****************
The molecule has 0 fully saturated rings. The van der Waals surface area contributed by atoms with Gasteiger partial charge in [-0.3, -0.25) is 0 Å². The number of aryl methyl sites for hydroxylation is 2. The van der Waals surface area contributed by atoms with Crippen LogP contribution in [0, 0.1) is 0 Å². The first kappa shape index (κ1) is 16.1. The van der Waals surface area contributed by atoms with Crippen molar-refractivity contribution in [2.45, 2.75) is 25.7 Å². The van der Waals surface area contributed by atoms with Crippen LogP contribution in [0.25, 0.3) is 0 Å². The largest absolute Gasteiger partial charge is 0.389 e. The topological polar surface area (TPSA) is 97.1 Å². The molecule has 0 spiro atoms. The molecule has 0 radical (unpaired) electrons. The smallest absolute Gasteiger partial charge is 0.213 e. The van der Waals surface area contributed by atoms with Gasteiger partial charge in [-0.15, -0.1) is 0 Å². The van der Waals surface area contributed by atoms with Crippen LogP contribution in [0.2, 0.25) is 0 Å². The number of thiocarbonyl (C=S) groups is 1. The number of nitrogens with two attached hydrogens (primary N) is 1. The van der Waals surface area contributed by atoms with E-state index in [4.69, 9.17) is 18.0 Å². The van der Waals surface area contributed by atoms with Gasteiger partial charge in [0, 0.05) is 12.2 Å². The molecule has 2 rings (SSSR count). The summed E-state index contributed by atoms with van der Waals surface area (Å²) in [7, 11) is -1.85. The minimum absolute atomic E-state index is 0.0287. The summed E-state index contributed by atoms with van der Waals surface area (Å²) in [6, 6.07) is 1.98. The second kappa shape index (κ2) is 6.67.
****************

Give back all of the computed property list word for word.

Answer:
The molecule has 0 fully saturated rings. The van der Waals surface area contributed by atoms with Gasteiger partial charge in [-0.3, -0.25) is 0 Å². The number of aryl methyl sites for hydroxylation is 2. The van der Waals surface area contributed by atoms with Crippen LogP contribution in [0, 0.1) is 0 Å². The first kappa shape index (κ1) is 16.1. The van der Waals surface area contributed by atoms with Crippen molar-refractivity contribution in [2.45, 2.75) is 25.7 Å². The van der Waals surface area contributed by atoms with Crippen LogP contribution in [0.25, 0.3) is 0 Å². The largest absolute Gasteiger partial charge is 0.389 e. The topological polar surface area (TPSA) is 97.1 Å². The molecule has 0 spiro atoms. The molecule has 0 radical (unpaired) electrons. The smallest absolute Gasteiger partial charge is 0.213 e. The van der Waals surface area contributed by atoms with Gasteiger partial charge in [-0.15, -0.1) is 0 Å². The van der Waals surface area contributed by atoms with Crippen LogP contribution in [0.2, 0.25) is 0 Å². The number of thiocarbonyl (C=S) groups is 1. The number of nitrogens with two attached hydrogens (primary N) is 1. The van der Waals surface area contributed by atoms with E-state index in [4.69, 9.17) is 18.0 Å². The van der Waals surface area contributed by atoms with Gasteiger partial charge in [0, 0.05) is 12.2 Å². The molecule has 2 rings (SSSR count). The summed E-state index contributed by atoms with van der Waals surface area (Å²) in [7, 11) is -1.85. The minimum absolute atomic E-state index is 0.0287. The summed E-state index contributed by atoms with van der Waals surface area (Å²) in [6, 6.07) is 1.98. The second kappa shape index (κ2) is 6.67.